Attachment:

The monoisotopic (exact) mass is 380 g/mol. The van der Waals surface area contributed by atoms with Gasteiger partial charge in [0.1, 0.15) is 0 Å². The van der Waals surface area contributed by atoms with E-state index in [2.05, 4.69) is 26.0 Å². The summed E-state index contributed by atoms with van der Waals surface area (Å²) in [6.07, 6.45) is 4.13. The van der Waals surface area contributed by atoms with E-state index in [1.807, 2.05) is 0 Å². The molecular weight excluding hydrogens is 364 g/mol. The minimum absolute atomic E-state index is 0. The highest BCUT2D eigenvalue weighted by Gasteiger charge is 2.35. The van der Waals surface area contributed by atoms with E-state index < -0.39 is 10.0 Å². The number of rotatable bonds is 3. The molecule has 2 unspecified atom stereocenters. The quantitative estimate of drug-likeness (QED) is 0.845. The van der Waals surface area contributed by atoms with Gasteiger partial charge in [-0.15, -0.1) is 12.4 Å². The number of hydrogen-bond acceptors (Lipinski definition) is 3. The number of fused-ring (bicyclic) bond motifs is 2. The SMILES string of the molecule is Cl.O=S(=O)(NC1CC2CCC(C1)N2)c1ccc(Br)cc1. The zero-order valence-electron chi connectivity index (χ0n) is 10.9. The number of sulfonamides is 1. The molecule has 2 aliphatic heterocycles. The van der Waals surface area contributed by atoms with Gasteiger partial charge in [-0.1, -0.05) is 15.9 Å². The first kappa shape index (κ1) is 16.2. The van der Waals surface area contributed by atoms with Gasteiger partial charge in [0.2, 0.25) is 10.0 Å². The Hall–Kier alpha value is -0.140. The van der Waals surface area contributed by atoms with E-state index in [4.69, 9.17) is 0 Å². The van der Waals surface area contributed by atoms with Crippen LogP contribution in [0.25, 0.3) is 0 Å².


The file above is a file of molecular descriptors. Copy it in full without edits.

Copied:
The monoisotopic (exact) mass is 380 g/mol. The van der Waals surface area contributed by atoms with Gasteiger partial charge in [0.1, 0.15) is 0 Å². The van der Waals surface area contributed by atoms with E-state index in [2.05, 4.69) is 26.0 Å². The summed E-state index contributed by atoms with van der Waals surface area (Å²) in [6.07, 6.45) is 4.13. The van der Waals surface area contributed by atoms with E-state index in [1.807, 2.05) is 0 Å². The molecular weight excluding hydrogens is 364 g/mol. The minimum absolute atomic E-state index is 0. The highest BCUT2D eigenvalue weighted by Gasteiger charge is 2.35. The van der Waals surface area contributed by atoms with E-state index < -0.39 is 10.0 Å². The number of rotatable bonds is 3. The molecule has 2 unspecified atom stereocenters. The quantitative estimate of drug-likeness (QED) is 0.845. The van der Waals surface area contributed by atoms with Gasteiger partial charge in [-0.15, -0.1) is 12.4 Å². The number of hydrogen-bond acceptors (Lipinski definition) is 3. The number of fused-ring (bicyclic) bond motifs is 2. The SMILES string of the molecule is Cl.O=S(=O)(NC1CC2CCC(C1)N2)c1ccc(Br)cc1. The zero-order valence-electron chi connectivity index (χ0n) is 10.9. The number of sulfonamides is 1. The molecule has 2 aliphatic heterocycles. The van der Waals surface area contributed by atoms with Gasteiger partial charge in [-0.1, -0.05) is 15.9 Å². The first kappa shape index (κ1) is 16.2. The van der Waals surface area contributed by atoms with Gasteiger partial charge in [0.2, 0.25) is 10.0 Å². The Hall–Kier alpha value is -0.140. The van der Waals surface area contributed by atoms with E-state index in [4.69, 9.17) is 0 Å². The van der Waals surface area contributed by atoms with Crippen LogP contribution in [0.25, 0.3) is 0 Å².